Random Thoughts

A Richard Yates story

... a second good one

by Ed Boyd

I was motivated to write this piece as a tribute to Richard Yates. I am a retired psychologist for thirty years and often have been witness on many times what Yates captures. It wants to be repeated.     


This is a story by Richard Yates, Doctor Jack-O’-Lantern, that I found exquisitely touching. This is about a fourth grader from an orphanage who comes to live with foster parents. For Miss Price, it was enough, “…to fill her with a sense of mission that shone from her…”

Miss Price has set her mind to save Vincent Sabella. “Even if you could ignore his tangled black hair and grey skin, his clothes would have given him away: absurdly new corduroys, absurdly old sneakers and a yellow sweatshirt, much too small, with the shredded remains of Mickey Mouse design stamped on his chest.” Toward the bottom of the page, “He made an unintelligible croak and smiled
fleetingly, just enough to show that the roots of his teeth were green.”

Vincent had his lunch packed in a brown bag and sat alone eating. Miss Price decided to make an approach to Vincent as a way of making him feeling more at ease in a strange place. Miss Price talks at length about how it is difficult to make friends and makes it be known that she would like him to “…consider me your friend…” “It was probably a lucky thing that she stood up when she did, for if she’d stayed on that desk a minute longer Vincent Sabella would have thrown his
arms around her and buried his face in the warm gray flannel of her lap…”Miss Price had the habit of starting the day by asking for personal reports of what happened during the weekend. The different students gave their reports and Vincent listened. Nancy told of a movie, Doctor Jekyll and Mr. Hyde whose brother said it was too horrible to see. On Monday, Miss Price was surprised to have Vincent Sabella volunteer to give his report.

“Saturday I seen that pitcha,” he announced. “Saw, Vincent,” Miss Price corrected gently. “That’s what I mean,” he said; “I sore that pitcha. Doctor Jack-O’-Lantern and Mr. Hide.”

The rest of the story is all fabrications, all lies. Near the end, “…and this one bullet got my fodda in the shoulder.” The other students were in disbelief, “…the way you look at a broken arm or a circus freak.”

Miss Price calls Vincent aside and says that his report was interesting but might have been better if you had told us about the new wind breaker. “You do understand what I’m trying to say, don’t you, Vincent?”

Vincent asks to be excused and vomits in the bathroom. Distraught, he wanders around and steps into an alley. “For a minute or two he just stood there, looking at the blankness of the concrete wall; there he found a piece of chalk in his pocket and wrote all the dirty words he could think of, in block letters a foot high.”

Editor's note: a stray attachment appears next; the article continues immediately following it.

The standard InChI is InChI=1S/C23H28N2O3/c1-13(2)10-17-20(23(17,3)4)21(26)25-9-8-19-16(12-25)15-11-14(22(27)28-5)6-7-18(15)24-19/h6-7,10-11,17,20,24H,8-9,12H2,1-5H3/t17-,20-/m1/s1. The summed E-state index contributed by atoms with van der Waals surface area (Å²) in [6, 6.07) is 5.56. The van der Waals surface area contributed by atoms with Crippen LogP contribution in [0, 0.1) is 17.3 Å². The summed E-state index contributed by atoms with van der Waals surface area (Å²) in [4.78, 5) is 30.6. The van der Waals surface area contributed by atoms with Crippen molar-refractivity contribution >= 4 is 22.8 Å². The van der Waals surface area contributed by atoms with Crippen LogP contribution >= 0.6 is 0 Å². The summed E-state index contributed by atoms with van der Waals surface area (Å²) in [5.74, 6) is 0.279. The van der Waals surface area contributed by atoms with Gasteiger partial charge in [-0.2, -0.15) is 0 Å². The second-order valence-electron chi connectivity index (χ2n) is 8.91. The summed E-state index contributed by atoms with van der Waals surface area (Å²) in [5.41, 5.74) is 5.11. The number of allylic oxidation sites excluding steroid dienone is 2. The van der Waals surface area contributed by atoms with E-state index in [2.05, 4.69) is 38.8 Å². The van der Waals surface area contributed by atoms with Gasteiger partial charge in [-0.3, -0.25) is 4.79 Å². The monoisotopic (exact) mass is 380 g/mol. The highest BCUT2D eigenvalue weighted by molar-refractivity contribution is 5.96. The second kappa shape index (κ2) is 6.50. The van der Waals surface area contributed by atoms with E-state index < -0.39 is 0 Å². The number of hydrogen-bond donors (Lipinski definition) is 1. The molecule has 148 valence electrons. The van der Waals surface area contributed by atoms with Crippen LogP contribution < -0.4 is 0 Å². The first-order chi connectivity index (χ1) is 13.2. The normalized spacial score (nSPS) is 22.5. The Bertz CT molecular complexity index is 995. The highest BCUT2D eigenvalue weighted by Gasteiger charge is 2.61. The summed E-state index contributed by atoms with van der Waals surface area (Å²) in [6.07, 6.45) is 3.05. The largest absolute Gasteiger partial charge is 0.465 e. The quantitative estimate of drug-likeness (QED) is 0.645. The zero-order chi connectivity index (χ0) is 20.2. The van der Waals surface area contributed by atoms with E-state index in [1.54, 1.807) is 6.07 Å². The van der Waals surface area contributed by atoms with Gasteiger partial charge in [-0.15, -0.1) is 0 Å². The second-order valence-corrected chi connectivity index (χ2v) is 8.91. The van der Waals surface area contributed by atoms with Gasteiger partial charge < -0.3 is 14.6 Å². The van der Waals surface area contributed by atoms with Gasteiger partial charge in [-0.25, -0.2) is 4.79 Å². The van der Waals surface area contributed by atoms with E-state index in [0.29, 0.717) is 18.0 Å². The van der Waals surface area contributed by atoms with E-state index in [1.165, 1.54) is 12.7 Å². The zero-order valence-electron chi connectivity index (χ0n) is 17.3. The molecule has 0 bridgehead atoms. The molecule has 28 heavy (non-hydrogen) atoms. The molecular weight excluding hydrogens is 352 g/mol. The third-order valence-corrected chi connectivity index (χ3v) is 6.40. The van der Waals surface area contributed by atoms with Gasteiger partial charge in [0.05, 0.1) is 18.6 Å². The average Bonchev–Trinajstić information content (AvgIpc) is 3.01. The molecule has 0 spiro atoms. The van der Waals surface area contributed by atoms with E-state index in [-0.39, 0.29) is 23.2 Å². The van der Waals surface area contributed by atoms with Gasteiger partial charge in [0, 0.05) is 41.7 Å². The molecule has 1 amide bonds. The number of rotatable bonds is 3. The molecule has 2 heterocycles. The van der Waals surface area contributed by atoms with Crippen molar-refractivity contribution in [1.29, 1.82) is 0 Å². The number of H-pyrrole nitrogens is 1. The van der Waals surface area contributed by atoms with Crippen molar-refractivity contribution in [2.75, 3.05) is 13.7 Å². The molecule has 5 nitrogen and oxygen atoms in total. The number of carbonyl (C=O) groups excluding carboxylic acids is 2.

It was Nancy Parker, one of the students, who led Miss Price to the alley. Miss Price was very pale but made no announcement. At the end of the day she dismissed the class and said, “Will Vincent Sabella please remain seated.” Miss Price gets Vincent to scrub the words off the wall. She gives him a long talk of hurting people even if he didn’t intend to do so. She ends her talk, “Never forget that when you do a thing like that, you’re going to hurt people who want very much to like you, and in that way you’re going to hurt yourself. Will you promise me to remember that, dear?”

Vincent is accosted by two boys who insist that he tell them what Miss Price did or say. Finally, he gives in and says, “She let her ruler do her talking for her.” “Five times on each hand.”

As Miss Price leaves for the day, she greets the boys pleasantly. At this, the boys become wise to Vincent.

“Ruler my eye! Jeeze, you lie about everything, don’tcha, Sabella? You lie about everything.”  

Waiting for the boys to get out of sight, Vincent returns to the alley.

“Choosing a dry place, he got out his chalk and began to draw a head with great care, in profile, making the hair long and rich and taking his time over the face, erasing it with moist fingers and reworking it until it was the most beautiful face he had ever drawn: a delicate nose, slightly parted lips, an eye with lashes that curved gracefully as a bird’s wing. He paused to admire it with a lover’s solemnity; then from the lips he drew a line that connected with the speech balloons, and in the balloon he wrote, so angrily that the chalk kept breaking in his fingers, every one of the words he had written that noon. Returning to the head, he gave it a slender neck and gently sloping shoulders, and then, with bold strokes, he gave it the body of a naked woman: great breasts with hard little nipples, a trim waist, a dot for a navel, wide hips and thighs that flared around a triangle of fiercely scribbled pubic hair. Beneath the picture he printed its title: Miss Price.”Yates ends this story and writes, “He stood there looking at it for a little while, breathing hard, and then he went home.”

You must hurt the one you love, Yates so exquisitely describes.

This is First Picador USA Edition: May 2002
The Collected Stories of Richard Yates

November 4, 2016

You can search below for any word or words in all issues of the Melrose Mirror.
| Return to section | The Front Page | Write to us |

Write to us